Justice Ruth Bader Ginsburg, Champion Of Gender Equality, Dies At 87
Justice Ruth Bader Ginsburg died on Friday of “complications of metastatic pancreas cancer,” the Supreme Court announced. She was 87.
The woman who seemed indestructible died at home surrounded by family.
“Our nation has lost a jurist of historic stature,” Chief Justice John G. Roberts Jr. said in a statement. “We at the Supreme Court have lost a cherished colleague. Today we mourn, but with confidence that future generations will remember Ruth Bader Ginsburg as we knew her — a tireless and resolute champion of justice.”
Justice Ginsburg is revered in liberal circles, with her many fans calling her Notorious R.B.G., a nod to the rapper Notorious B.I.G. The justice has embraced the connection. “We were both born and bred in Brooklyn, New York,” she likes to say, according to the New York Times.
Less than 100 pounds and under 5 feet tall, she fought for gender equity and carried herself with dignity. She spoke slowly and deliberately and was known for putting people at ease. Though small in stature, she was a formidable women’s rights champion who became the court’s second female justice,
Justice Ginsburg, who is 87, had repeatedly vowed to stay on the court as long as her health held and she stayed mentally sharp. “I have often said I would remain a member of the court as long as I can do the job full steam,” she said in July, announcing a recurrence of cancer. “I remain fully able to do that.”
The discovery of lesions on her liver in May was only her most recent medical setback. She has had surgery for lung cancer and radiation treatment for pancreatic cancer in recent years. She has also had surgery for early-stage pancreatic cancer in 2009 and treatment for colon cancer in 1999.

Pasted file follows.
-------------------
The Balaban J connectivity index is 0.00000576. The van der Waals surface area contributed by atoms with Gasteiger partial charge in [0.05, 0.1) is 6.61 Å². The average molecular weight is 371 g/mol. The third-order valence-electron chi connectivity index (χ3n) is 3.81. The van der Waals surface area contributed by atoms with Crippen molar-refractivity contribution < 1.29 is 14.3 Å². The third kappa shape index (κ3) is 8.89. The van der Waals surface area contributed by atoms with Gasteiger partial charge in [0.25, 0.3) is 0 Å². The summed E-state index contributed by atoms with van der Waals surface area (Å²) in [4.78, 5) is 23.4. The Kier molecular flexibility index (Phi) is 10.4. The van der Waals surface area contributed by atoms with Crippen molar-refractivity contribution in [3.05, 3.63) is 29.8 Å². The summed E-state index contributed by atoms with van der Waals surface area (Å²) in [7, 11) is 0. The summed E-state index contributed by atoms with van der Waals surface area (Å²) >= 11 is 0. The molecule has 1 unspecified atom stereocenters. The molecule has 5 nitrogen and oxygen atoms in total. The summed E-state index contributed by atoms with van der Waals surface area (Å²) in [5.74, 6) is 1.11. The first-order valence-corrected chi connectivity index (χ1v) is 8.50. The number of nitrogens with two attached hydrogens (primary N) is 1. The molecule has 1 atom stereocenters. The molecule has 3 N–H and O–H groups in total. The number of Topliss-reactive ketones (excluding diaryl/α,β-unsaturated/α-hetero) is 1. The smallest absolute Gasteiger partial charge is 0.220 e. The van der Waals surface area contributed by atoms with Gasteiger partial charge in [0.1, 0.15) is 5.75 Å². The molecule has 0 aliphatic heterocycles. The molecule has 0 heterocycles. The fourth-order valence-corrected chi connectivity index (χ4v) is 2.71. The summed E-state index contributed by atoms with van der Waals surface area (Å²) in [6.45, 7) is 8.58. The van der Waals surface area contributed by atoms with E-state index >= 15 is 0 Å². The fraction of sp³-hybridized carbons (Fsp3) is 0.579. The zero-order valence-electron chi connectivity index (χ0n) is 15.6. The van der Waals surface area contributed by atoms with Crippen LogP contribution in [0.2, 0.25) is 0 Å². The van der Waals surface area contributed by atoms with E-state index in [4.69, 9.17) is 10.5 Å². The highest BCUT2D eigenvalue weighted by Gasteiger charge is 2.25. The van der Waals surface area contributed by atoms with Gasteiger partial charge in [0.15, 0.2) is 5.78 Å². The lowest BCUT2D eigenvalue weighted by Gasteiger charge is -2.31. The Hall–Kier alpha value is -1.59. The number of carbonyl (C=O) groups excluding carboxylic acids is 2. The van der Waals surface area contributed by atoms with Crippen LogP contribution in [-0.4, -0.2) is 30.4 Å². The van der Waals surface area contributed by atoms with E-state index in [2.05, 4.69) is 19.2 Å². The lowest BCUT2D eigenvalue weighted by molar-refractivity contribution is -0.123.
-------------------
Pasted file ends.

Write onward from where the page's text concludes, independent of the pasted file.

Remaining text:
She was appointed to the court by President Bill Clinton in 1993. At recent arguments, she asked probing questions based on an assured command of the pertinent legal materials and factual record.
During the Obama administration, some liberals urged Justice Ginsburg to step down so that President Barack Obama could name her successor. She rejected the advice.
In the words of Ruth Bader Ginsburg, Supreme Court Justice and co-founder of the Women’s Rights Project at the ACLU, “Women’s rights are an essential part of the overall human rights agenda, trained on the equal dignity and ability to live in freedom all people should enjoy.”
Ginsburg was a pioneer for gender equality throughout her distinguished career. While singular in her achievements, she was far from alone in her pursuits and received much support from talented, dedicated women all along the way. Celia Bader provided a strong role model for her daughter at an early age. Ginsburg recalls, “My mother told me two things constantly. One was to be a lady, and the other was to be independent. The study of law was unusual for women of my generation. For most girls growing up in the ’40s, the most important degree was not your B.A., but your M.R.S.”
Ginsburg famously lamented the Supreme Court’s reasoning in its 1973 Roe v. Wade opinion, which grounded abortion rights in a constitutional right to privacy rather the principle of equal protection.
While she staunchly defended reproductive rights, Ginsburg believed the Court had gone too far, too fast, putting forward a “grand philosophy” at a time when many states were taking steps to “liberalize” abortion laws on their own.
By the time she was in her 80s, she had become something of a rock star to women of all ages. She was the subject of a hit documentary, a biopic, an operetta, merchandise galore featuring her “Notorious RBG” moniker, a Time magazine cover, and regular Saturday Night Live sketches.
She was critical of Mr. Trump during the 2016 campaign, and he responded that “her mind is shot” and said she should resign. She later said she had made a mistake in publicly commenting on a candidate and promised to be more “circumspect” in the future.
Ginsburg’s death gives Republicans the chance to tighten their grip on the court with another Trump appointment so conservatives would have 6-to-3 majority.
- Ruth Bader Ginsburg: Shutterstock